If you feel uncomfortable running in compression shorts or tights alone, you can always wear them under shorts, pants, or a running skirt.

Groin Chafing

While chafing in the groin area is more typical among men, women can chafe in this area as well. It’s imperative to use lubricant in this area before running. You may need to reapply mid-run if the issue persists. (Be sure not to get the lubricant on the urethra or vagina as it can be irritating.)

As with the armpits, stubble in the groin area can cause chafing. Keep the area freshly shaved or let the hair grow longer. If your underwear is causing the chafing, be sure to lubricate the area around the leg bands.

If you wear compression or bike shorts, they should fit well, but shouldn’t be too tight or bunch up in the groin area. Try to find shorts without seams as well.

Nipples and Chest

The nipples are one of the most painful places to experience chafing. You need to pick a sports bra that is made for runners. It should be made of soft material and have wider straps. Make sure you get the right fit, because either too loose or too tight can cause chafing.

If you’re male and experience nipple chafing from your nipples rubbing against your shirt, you can cover them with a bandage or find a product like NipGuards that are made specifically to prevent nipple chafing. If you’re still experiencing issues, use a lubricant to keep your nipples from rubbing.

If you experience breast area chafing, be sure to wear the right type of sports bra and use cornstarch or sports powder to keep the area dry.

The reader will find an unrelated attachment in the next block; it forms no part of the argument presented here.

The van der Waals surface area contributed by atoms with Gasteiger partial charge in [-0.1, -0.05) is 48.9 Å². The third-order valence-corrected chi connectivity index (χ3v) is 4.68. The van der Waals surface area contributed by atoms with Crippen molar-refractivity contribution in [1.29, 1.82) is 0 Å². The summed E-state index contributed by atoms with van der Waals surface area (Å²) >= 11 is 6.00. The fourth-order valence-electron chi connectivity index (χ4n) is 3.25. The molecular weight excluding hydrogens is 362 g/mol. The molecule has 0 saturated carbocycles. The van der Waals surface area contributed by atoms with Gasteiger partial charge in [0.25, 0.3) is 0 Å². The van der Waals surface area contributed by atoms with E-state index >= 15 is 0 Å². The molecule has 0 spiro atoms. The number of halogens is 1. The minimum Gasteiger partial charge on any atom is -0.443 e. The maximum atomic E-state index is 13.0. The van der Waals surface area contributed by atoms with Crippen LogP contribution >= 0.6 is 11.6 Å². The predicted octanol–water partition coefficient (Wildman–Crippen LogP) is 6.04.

Other Methods for Preventing Chafing

In addition to following the specific suggestions above, there are also some general things you can do to prevent chafing while running.

Keep Dry

Since chafing can be caused by a buildup of moisture and you’re likely to sweat a good deal while running, you have to find methods to keep your skin dry. Powder can be helpful. Be sure to choose a cornstarch-based or sports powder. Don’t use talcum powder as some brands contain asbestos and can be harmful to your health.

Many people just use a powder or deodorant under the arms, but before running you need to put the powder in all of the crevices in your skin. These are the places where chafing is most likely to occur.

Use Lubrication

As you run more often, you may start to identify your problem spots. These areas should be well-lubricated before (and possibly during) your run. If you plan to do a much longer run than usual, you may want to lubricate even more areas as longer runs can cause chafing in new places.

For lubrication, you don’t have to buy a fancy product; many runners use petroleum jelly. Many lubricants are specially formulated for runners.

Hydration is Key

There are many reasons you should stay hydrated while running, including it can prevent chafing. When you sweat, if you aren’t properly hydrated, the sweat may dry into salt crystals. These crystals can rub against your skin and cause chafing.